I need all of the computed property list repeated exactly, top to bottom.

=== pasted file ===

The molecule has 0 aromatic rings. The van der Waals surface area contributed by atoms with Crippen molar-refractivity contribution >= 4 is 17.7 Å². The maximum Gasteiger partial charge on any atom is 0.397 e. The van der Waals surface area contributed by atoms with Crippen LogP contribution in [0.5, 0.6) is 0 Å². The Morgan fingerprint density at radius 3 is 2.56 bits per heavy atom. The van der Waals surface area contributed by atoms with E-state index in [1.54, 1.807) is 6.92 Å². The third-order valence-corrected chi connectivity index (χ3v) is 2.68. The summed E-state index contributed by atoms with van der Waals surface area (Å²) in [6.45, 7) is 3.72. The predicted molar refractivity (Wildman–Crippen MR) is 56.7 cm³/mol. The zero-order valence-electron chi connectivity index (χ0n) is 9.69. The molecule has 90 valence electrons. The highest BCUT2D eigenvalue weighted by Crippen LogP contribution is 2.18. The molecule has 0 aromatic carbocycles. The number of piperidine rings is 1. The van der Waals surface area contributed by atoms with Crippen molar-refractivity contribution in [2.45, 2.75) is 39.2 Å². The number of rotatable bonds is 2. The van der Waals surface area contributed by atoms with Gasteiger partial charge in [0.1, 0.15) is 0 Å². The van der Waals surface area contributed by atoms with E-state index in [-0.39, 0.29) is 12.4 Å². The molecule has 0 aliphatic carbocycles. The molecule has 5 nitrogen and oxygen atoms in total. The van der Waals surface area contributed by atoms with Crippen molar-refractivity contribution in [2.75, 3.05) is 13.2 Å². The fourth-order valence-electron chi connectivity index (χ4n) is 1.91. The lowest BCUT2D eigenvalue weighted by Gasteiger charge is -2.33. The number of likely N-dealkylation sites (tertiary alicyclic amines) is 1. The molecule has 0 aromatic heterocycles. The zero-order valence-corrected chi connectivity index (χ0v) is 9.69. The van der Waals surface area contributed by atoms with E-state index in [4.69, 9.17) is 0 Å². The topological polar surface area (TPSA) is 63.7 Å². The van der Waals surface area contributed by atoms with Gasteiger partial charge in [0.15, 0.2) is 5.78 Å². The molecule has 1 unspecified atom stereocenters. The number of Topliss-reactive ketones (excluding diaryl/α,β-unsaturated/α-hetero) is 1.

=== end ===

The molecule has 0 aromatic rings. The van der Waals surface area contributed by atoms with Crippen molar-refractivity contribution >= 4 is 17.7 Å². The maximum Gasteiger partial charge on any atom is 0.397 e. The van der Waals surface area contributed by atoms with Crippen LogP contribution in [0.5, 0.6) is 0 Å². The Morgan fingerprint density at radius 3 is 2.56 bits per heavy atom. The van der Waals surface area contributed by atoms with E-state index in [1.54, 1.807) is 6.92 Å². The third-order valence-corrected chi connectivity index (χ3v) is 2.68. The summed E-state index contributed by atoms with van der Waals surface area (Å²) in [6.45, 7) is 3.72. The predicted molar refractivity (Wildman–Crippen MR) is 56.7 cm³/mol. The zero-order valence-electron chi connectivity index (χ0n) is 9.69. The molecule has 90 valence electrons. The highest BCUT2D eigenvalue weighted by Crippen LogP contribution is 2.18. The molecule has 0 aromatic carbocycles. The number of piperidine rings is 1. The van der Waals surface area contributed by atoms with Crippen molar-refractivity contribution in [2.45, 2.75) is 39.2 Å². The number of rotatable bonds is 2. The van der Waals surface area contributed by atoms with Gasteiger partial charge in [0.1, 0.15) is 0 Å². The van der Waals surface area contributed by atoms with E-state index in [-0.39, 0.29) is 12.4 Å². The molecule has 0 aliphatic carbocycles. The molecule has 5 nitrogen and oxygen atoms in total. The van der Waals surface area contributed by atoms with Crippen molar-refractivity contribution in [2.75, 3.05) is 13.2 Å². The fourth-order valence-electron chi connectivity index (χ4n) is 1.91. The lowest BCUT2D eigenvalue weighted by Gasteiger charge is -2.33. The number of likely N-dealkylation sites (tertiary alicyclic amines) is 1. The molecule has 0 aromatic heterocycles. The zero-order valence-corrected chi connectivity index (χ0v) is 9.69. The van der Waals surface area contributed by atoms with E-state index in [4.69, 9.17) is 0 Å². The topological polar surface area (TPSA) is 63.7 Å². The van der Waals surface area contributed by atoms with Gasteiger partial charge in [0.15, 0.2) is 5.78 Å². The molecule has 1 unspecified atom stereocenters. The number of Topliss-reactive ketones (excluding diaryl/α,β-unsaturated/α-hetero) is 1.